Monday, June 28, 2010

The Diamond Age by Neal Stephenson (BOOK REVIEW)

Neal Stephenson’s writing is sometimes enthralling, sometimes incredibly frustrating, but always an undoubtedly creative endeavour.

It’s just the boring part that’s a bother.

His first cyberpunk novel SNOW CRASH is a smashing success. It gleefully balances pulse pounding action and innovative ideas without ever missing a beat. His later novel Cryptonomicon does the same, and expands the world view to include three separate time lines and hundreds of characters.

At the other end of the spectrum, his newest nvel ANATHEM is a slog. Heavy with ideas, but lacking in characterization and any reason for attachment, the novel suffers from someone trying much too hard to appear smarter than everyone else in the room. He has a knack at world building, but forgets to make any of it interesting. He tends to fall into the habit of beginning every chapter with page after page of architectural descriptions that have no impact on the narrative. It’s obvious that he finds it incredibly enjoyable, but for the rest of the audience wanting to have something engaging, not so much.

Don’t get me started on his tendency of making up words.

DIAMOND AGE is stuck right in the middle of both of Stephenson’s stylistic extremes. Obstinately taking place in the future of SNOW CRASH, it’s the story of an interactive book YOUNG LADIES PRIMER, the girl who takes care of it, and the people that surround her.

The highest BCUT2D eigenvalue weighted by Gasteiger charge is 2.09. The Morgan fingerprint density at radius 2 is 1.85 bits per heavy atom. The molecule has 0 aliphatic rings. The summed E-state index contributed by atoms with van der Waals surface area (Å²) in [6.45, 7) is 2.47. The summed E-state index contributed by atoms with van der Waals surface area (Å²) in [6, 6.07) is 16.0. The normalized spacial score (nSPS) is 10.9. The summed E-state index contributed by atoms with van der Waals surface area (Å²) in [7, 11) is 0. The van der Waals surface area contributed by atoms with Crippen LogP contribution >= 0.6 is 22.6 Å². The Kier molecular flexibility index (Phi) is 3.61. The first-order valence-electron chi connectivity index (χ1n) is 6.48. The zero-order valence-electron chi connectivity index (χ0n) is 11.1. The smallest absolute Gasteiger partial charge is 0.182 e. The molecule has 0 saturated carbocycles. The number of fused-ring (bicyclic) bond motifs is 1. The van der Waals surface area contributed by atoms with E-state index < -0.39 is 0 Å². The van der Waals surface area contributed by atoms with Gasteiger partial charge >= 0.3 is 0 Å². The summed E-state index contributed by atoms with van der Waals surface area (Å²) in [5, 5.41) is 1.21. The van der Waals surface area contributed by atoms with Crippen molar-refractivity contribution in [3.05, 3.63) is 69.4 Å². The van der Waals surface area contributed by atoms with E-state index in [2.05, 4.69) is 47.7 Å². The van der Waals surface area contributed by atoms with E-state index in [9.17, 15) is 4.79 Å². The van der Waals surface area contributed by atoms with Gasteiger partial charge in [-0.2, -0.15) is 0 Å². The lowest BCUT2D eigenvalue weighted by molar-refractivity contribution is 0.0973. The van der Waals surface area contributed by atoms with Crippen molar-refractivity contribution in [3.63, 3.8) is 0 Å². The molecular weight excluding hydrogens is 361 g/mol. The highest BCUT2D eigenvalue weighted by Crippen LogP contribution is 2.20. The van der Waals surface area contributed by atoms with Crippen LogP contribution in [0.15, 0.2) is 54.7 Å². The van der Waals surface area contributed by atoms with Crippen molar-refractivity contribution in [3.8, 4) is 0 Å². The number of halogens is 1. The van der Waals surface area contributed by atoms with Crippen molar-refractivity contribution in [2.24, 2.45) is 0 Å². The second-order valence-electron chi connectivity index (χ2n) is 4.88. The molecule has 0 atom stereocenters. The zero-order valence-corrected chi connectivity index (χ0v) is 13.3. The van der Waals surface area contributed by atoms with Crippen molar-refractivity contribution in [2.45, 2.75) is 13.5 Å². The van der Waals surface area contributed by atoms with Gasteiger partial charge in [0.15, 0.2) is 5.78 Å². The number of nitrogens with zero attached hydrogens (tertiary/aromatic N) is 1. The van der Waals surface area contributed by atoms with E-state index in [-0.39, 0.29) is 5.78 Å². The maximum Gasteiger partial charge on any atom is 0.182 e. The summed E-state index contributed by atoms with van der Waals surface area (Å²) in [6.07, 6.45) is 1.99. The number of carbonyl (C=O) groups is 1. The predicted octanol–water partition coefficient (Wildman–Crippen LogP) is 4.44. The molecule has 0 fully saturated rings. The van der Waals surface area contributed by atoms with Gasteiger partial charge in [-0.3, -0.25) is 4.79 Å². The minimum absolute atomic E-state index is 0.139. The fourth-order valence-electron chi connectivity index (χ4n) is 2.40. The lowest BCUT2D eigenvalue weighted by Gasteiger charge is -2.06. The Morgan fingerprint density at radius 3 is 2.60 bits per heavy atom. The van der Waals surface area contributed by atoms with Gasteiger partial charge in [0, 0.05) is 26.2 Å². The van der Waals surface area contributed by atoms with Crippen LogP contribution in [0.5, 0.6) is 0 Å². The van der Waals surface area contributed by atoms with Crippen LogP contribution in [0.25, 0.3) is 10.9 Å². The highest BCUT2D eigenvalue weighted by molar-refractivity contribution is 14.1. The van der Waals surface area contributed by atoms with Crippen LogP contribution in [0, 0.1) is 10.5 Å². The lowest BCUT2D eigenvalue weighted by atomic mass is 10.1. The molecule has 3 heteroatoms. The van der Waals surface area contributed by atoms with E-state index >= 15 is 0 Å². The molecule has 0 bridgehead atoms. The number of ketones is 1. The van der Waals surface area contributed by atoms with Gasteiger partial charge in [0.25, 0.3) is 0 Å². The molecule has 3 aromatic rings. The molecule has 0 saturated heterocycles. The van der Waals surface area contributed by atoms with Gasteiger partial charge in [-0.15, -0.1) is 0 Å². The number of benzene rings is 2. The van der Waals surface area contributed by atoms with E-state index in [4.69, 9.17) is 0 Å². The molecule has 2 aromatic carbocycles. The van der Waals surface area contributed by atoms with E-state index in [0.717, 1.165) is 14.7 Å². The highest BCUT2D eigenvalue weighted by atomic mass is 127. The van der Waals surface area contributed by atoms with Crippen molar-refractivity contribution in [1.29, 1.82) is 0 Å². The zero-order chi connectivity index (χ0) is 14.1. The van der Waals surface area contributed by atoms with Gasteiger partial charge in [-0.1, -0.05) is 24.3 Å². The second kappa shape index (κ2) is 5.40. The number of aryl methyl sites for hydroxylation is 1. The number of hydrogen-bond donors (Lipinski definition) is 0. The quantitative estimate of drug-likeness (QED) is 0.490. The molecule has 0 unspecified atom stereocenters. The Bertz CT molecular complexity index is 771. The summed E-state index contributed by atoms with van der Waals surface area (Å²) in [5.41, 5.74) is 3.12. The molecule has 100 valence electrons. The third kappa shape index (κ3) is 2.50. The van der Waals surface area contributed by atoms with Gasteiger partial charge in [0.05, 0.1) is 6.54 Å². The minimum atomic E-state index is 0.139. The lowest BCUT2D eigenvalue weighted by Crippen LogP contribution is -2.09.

This is a novel of ideas. It doesn’t have much of a forward driving plot. There are some really neat concepts at play here, but Stephenson either dumps them on uninteresting characters (which make up about half of the people in the novel) or drops in analogy after analogy that grinds everything to a halt. The idea of Victorian rules coming back and nanotechnologies implementations in an ever evolving world could make for a cracking read, but instead it comes off as a lot of interesting disconnected concepts forced together to make a whole.

There are still a few glimmers of base excitement in THE DIAMOND AGE, but they come off as teases to something that never develops. The action packed climax of the novel feels like it was inserted at an editor’s behest. It feels disconnected. The ending is incredibly abrupt, comes out of nowhere, and leaves a ton of plot threads dangling.

DIAMOND AGE would have been more interesting if stuff...happened. Instead of people just sit around and talk. There’s not much drama or suspense (there’s a little) but just continuous metaphoring. I could be suffering from a case of wrongful expectation. Stephenson has proven himself over a time as a writer that has intellectual concerns as his main interest, and narrative lays somewhere behind that. If you go in with that in mind, maybe you’re experience will be better than mine.

I’d suggest DIAMOND AGE with trepidation to the casual reader. If you’re craving something new, with ideas to spare, this is the book for you. If you’re looking for a page turning adventure tale with more than a few brilliant ideas in its head, this is NOT for you. It isn’t light reading. Go read SNOW CRASH instead.

1 comment:

  1. Snow Crash was definitely awesome and I completely agree about the ending of Diamond Age. Check out my review: